On the 11th hour of the 11th day of the 11th month in 1918, the guns of the Western Front fell silent after more than four years of continuous warfare. Engineers were involved in the conflict at every level, both at home and abroad. The First World War arguably represents the largest seismic shift of the twentieth century both culturally, politically, geographically and technologically. 100 years on and its ramifications are still being felt in all these areas. War dead estimates run between 10-16 million but the true human cost is unknown, it includes civilians and those who died post-war of injuries or illness. Unlike previous conflicts the loss of life and its associated impact was felt globally: Madagascar suffered 2,500 military deaths; Zambia suffered 3,000 military deaths; India suffered 74,187 military deaths; Austria suffered 25,000 civilian deaths; and Russia suffered 1,500,000 civilian deaths.*
A new collaborative exhibit between the Institution of Mechanical Engineers, Civil Engineers and the Institution of Engineering and Technology explores the roles engineers played in defence, infrastructure and on the home front. The exhibition content is based on material in the archives of all three, bought together to tell stories of innovations and inventions. We also look at some personal stories for example, that of Harry Stephenson Ellis who served with No. 3 Signals Section of the Durham Royal Engineers Volunteer Home Force.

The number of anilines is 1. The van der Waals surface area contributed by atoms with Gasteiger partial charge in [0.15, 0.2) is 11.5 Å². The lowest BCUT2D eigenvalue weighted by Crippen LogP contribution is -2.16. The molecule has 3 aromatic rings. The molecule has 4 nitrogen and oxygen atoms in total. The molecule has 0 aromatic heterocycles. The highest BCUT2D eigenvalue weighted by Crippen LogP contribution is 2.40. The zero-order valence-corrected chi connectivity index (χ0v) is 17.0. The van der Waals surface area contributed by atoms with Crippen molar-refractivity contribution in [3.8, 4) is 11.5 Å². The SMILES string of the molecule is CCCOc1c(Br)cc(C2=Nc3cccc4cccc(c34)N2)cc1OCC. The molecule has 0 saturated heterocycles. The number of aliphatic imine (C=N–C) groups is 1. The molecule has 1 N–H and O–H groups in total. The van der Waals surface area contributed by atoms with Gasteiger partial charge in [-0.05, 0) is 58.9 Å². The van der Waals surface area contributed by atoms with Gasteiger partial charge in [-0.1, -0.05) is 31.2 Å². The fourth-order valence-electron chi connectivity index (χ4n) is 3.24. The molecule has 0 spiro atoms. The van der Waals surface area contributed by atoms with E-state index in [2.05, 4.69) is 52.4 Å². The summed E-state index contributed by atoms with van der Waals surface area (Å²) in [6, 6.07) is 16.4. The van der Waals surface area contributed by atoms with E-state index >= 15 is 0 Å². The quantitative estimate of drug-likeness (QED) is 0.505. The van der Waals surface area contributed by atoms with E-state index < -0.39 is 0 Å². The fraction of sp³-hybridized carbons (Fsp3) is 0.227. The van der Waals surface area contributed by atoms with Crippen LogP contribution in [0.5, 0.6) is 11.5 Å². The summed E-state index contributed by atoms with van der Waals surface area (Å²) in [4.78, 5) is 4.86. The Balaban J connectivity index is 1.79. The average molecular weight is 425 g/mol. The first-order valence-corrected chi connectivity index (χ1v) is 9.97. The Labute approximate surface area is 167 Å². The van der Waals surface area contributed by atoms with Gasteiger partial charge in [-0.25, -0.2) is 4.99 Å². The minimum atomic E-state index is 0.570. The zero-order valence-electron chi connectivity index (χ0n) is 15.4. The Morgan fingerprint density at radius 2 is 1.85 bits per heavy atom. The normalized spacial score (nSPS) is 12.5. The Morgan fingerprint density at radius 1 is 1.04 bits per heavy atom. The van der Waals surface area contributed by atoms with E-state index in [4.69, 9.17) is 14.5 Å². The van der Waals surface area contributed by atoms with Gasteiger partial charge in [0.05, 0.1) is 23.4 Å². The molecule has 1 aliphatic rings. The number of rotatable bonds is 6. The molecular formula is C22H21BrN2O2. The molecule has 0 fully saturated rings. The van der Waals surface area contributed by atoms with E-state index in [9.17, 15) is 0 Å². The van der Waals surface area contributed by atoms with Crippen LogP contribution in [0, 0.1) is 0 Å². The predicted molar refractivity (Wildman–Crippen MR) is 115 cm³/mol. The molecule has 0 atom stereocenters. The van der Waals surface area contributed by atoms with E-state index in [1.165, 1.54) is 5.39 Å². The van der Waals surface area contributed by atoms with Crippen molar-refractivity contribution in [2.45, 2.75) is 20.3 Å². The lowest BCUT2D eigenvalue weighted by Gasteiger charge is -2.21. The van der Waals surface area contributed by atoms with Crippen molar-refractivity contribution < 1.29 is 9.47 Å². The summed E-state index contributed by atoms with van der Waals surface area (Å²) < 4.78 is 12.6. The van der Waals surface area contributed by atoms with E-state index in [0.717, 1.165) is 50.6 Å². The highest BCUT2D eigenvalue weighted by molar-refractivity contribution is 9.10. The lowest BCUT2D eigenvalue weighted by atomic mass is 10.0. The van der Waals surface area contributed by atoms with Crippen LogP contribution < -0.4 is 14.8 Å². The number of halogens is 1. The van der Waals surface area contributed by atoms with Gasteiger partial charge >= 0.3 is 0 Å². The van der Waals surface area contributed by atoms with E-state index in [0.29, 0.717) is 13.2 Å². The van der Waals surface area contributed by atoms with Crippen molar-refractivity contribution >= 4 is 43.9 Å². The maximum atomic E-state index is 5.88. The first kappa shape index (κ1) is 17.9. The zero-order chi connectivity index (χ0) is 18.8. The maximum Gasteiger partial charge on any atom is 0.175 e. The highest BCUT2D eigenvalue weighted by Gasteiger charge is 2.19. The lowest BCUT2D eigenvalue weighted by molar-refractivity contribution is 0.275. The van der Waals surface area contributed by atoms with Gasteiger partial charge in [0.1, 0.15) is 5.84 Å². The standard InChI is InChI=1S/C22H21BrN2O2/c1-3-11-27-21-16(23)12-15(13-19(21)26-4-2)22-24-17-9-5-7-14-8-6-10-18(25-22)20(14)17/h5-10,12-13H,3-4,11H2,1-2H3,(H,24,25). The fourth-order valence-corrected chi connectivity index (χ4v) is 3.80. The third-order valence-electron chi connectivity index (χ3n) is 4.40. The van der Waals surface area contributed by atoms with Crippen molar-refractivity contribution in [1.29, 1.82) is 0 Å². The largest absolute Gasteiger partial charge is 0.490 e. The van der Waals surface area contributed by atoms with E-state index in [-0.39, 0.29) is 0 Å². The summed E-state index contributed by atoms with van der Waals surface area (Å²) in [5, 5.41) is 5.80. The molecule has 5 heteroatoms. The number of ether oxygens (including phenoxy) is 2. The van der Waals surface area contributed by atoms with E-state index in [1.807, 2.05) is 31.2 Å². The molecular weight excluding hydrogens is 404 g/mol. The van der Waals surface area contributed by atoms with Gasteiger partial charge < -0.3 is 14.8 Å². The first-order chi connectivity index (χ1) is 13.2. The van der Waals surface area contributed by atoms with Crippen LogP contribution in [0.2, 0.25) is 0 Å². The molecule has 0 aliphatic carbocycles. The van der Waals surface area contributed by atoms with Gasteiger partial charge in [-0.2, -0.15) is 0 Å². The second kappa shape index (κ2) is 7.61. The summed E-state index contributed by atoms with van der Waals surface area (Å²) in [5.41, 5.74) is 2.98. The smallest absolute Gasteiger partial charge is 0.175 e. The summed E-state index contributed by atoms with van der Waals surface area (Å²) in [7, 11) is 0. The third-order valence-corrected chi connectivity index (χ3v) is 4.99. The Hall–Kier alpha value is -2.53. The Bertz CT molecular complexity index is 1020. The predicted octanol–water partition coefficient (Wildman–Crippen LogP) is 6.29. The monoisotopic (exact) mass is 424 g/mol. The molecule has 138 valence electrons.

The necessity of war bought with it huge advances in all sectors of engineering: from the development of the tank to the creation of communication lines to the front. Engineering also contributed on the home front: from the development of artificial limbs to manufacturing munitions. The three main engineering institutions all sent men to the front and had members working on new technologies and behind the scenes; mechanical, civil and electrical engineers all applied their expertise to the war effort. Our timeline gives an overview of major events of the conflict.
Advancements in battlefield and airborne technologies were crucial to national defence. At land, sea and in the air engineers worked to develop new, and improve existing, methods of defence. Crucial to this was the development of weaponry. We tell the story of new weapons such as paravanes which were employed to destroy marine mines, and also look at how existing technology was reinvented for the conflict for example, airships.
From tunnelling to communication lines, engineers developed methods to provide infrastructure to the battlefield. Infrastructure aided telecommunications and allowed for the movement of troops and weaponry. How were guns and troops moved? How did the Admiralty/Royal Navy respond to conflict needs?
The three largest engineering Institutions worked at home to aid the war effort. Women entered factories and engineering workplaces to create items required for the War. Engineers worked to enhance the quality of life of returning injured soldiers. We look at what some individuals were doing on the home front, Harry Stephenson Ellis the volunteer and chemical engineer CV Burton and electrical engineer Oliver Heaviside.
Guest organisations will provide a greater insight to their specialist areas, with new guests every 6 months. The first tells the story of the Royal Small Arms Factory, Enfield whose archive is with the Royal Armouries.
We have been working to indentify all our First World War archive materials and digitise them; all images are available on the site (as are materials from ICE and IET). They include: the memorial service held in 1919 between the Institutions (and the Naval Architects); designs for a gun mounting for Vickers; Hopkins bridge photos and designs; and links to other resources such as honour rolls.
*Estimates for war dead, military and civilian, vary wildly. Our civilian figures include non-direct deaths eg due to famine.